Hennepin County Board Chair Marion Greene speaks at a special meeting of the board on March 17, 2020, to address COVID-19 outbreak. Photo by Max Nesterak/Minnesota Reformer.
The Hennepin County Board unanimously approved raising its minimum wage on Tuesday from $15 to $20 an hour beginning March 28.
The move directly affects 480 of the county’s approximately 9,000 workers, although more workers could see their wages rise in the coming months as their pay is reevaluated against the new minimum.
Board Chair Marion Greene, who authored the proposal, said increasing the minimum wage moves the county toward greater wage equity along lines of race, gender and disability status while also putting pressure on other employers to follow suit.
“The raise for county employees will help the region make strides toward wage equity and toward an economy where upward mobility is possible,” Greene said.
Black and Indigenous employees along with other workers of color, women and disabled workers will benefit the most from the increase, since they are more likely to be employed in entry-level and lower-paid positions.
“I cannot sing enough praises for the fact that we are increasing the minimum wage,” said Commission Angela Conley. “This sends a message to our employers throughout the region that our residents deserve to live in a way that they can pay bills and pay daycare and pay other expenses.”
When it goes into effect on Sunday, Hennepin County’s minimum wage will be the highest of any government entity in the state, edging out the White Earth Nation which will hold the title for one day. The tribe recently approved raising its minimum wage to $16 an hour beginning on Saturday.
The increase follows a trend across the state and country of increasing wages at the lowest-end of the pay scale, driven by political pressure, competition for workers and generous unemployment benefits as part of the federal government’s COVID-19 response.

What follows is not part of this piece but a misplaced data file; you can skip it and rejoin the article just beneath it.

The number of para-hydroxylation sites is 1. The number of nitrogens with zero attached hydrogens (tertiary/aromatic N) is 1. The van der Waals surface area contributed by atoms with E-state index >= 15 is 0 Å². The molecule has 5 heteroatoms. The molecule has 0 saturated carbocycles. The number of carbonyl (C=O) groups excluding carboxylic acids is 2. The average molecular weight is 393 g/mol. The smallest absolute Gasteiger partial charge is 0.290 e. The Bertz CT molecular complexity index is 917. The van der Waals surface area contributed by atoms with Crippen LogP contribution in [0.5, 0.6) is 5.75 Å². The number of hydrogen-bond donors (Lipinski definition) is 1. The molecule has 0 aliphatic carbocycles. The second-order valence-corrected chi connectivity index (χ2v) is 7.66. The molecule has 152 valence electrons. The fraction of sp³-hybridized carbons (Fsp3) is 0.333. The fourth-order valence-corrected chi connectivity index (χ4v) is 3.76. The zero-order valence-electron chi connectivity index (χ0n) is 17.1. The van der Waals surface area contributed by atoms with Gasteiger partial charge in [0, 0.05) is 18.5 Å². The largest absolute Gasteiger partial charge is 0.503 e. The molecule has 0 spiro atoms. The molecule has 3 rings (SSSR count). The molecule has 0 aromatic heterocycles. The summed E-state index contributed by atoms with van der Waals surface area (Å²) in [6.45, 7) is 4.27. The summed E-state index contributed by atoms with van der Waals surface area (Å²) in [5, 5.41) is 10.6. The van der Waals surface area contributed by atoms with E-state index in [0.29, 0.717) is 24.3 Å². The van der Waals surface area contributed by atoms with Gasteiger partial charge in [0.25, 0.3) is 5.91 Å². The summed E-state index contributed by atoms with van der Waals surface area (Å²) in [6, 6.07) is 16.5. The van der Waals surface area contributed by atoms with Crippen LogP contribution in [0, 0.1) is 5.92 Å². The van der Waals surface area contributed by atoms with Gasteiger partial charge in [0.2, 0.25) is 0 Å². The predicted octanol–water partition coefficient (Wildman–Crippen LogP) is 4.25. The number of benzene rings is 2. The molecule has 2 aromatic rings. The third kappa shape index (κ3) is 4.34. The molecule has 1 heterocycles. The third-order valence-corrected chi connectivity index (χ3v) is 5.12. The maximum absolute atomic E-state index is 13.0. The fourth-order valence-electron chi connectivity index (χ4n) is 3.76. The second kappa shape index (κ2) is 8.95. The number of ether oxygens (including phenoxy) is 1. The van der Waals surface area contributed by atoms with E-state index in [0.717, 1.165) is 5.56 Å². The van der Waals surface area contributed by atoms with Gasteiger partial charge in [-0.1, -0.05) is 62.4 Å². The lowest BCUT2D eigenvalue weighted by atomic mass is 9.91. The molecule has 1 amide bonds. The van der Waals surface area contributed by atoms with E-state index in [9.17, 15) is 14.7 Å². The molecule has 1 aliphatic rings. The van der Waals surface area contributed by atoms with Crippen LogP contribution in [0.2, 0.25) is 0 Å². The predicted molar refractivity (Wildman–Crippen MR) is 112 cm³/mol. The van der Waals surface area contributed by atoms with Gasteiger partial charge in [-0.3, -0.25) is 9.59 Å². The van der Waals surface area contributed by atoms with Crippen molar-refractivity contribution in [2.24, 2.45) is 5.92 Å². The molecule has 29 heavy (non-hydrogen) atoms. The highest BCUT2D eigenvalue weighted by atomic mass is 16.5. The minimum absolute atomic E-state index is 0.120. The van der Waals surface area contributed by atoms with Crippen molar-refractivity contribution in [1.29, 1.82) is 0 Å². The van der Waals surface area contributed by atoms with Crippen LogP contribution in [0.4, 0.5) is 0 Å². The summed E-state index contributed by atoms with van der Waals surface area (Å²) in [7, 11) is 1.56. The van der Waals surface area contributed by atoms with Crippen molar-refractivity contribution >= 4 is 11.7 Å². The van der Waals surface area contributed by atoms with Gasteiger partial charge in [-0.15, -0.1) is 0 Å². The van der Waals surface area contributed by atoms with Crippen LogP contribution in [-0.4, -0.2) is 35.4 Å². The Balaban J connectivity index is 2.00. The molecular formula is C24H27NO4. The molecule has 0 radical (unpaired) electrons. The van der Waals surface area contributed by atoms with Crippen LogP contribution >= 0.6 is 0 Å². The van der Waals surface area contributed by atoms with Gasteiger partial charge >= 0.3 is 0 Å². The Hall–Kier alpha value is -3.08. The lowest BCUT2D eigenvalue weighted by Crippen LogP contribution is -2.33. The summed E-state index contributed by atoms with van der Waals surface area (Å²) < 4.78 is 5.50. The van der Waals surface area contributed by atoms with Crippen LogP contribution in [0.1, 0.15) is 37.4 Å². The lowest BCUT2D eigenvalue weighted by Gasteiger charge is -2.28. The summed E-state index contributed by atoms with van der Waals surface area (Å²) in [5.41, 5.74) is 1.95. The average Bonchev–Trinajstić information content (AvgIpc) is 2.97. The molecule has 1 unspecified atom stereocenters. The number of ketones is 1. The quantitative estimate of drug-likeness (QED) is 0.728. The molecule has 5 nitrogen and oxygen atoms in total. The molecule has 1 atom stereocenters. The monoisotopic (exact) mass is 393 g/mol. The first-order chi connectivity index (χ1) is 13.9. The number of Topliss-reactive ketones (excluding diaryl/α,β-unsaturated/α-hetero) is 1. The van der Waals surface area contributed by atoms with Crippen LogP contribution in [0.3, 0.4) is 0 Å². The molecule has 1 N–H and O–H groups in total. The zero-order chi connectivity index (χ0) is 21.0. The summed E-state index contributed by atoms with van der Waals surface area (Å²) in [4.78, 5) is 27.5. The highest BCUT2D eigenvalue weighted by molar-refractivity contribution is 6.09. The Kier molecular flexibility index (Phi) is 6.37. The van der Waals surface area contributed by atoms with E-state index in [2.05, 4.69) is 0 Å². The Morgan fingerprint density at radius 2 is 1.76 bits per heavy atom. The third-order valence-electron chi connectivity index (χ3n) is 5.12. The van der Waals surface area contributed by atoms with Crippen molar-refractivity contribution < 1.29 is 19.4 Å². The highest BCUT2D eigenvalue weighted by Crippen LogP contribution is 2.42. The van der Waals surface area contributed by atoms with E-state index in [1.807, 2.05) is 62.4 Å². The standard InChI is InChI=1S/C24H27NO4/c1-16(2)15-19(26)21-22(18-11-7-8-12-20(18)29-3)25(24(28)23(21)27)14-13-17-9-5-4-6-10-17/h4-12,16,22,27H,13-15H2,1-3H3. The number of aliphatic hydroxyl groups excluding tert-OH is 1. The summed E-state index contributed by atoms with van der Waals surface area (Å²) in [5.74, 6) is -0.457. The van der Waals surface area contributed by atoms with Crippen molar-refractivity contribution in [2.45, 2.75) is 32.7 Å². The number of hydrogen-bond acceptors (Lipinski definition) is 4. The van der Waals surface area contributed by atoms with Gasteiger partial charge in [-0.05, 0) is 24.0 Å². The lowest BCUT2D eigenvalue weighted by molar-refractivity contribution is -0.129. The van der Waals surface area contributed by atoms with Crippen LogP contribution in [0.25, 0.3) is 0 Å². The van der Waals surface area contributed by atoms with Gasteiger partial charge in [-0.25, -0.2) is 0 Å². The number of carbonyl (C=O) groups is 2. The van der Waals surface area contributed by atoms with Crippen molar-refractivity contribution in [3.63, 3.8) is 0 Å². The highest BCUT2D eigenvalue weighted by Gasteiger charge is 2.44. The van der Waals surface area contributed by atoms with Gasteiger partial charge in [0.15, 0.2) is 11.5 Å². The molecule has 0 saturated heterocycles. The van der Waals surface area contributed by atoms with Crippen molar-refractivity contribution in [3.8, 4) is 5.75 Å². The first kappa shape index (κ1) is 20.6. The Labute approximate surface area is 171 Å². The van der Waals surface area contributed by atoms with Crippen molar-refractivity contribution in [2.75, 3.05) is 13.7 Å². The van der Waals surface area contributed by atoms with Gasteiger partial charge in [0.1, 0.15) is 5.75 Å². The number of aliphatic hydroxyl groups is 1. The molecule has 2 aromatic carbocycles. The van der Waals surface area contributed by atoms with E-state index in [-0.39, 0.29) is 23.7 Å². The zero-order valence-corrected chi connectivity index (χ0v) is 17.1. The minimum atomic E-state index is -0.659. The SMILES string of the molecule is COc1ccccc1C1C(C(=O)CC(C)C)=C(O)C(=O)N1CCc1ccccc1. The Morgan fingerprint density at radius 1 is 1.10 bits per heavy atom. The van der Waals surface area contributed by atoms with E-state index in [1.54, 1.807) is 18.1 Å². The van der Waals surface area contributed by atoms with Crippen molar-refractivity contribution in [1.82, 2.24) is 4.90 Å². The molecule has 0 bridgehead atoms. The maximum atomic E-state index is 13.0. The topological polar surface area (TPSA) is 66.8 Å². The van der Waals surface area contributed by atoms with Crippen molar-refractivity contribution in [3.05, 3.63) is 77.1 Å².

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The measure approved on Tuesday also directs the county’s chief human resources officer to review the minimum hourly wage each week and increase it “when employment market data and other economic conditions warrant.” Historically, the county’s minimum wage has been increased by a board vote. Board members raised the wage floor to $15 an hour five years ago.
Though the vote was unanimous, some commissioners said they were asked by constituents to vote against the wage increase.
“I’ve gotten a lot of emails actually saying that we don’t want to see our tax dollars going to $20 an hour. I’m not so sure that those constituents necessarily know what it takes to really live,” said Commissioner Debbie Goettel.
A single person without children living in Hennepin County needs to earn $15.87 an hour to afford the basic cost of living, according to the state’s Department of Employment and Economic Development. But for a single person with one child, the necessary wage is $30.61.
Commissioners argued the wage hike will allow more workers to afford the cost of living without needing to use government services like food stamps.
“We as the county do not believe that our own workers should be living in poverty or should be receiving assistance,” said Commissioner Irene Fernando.
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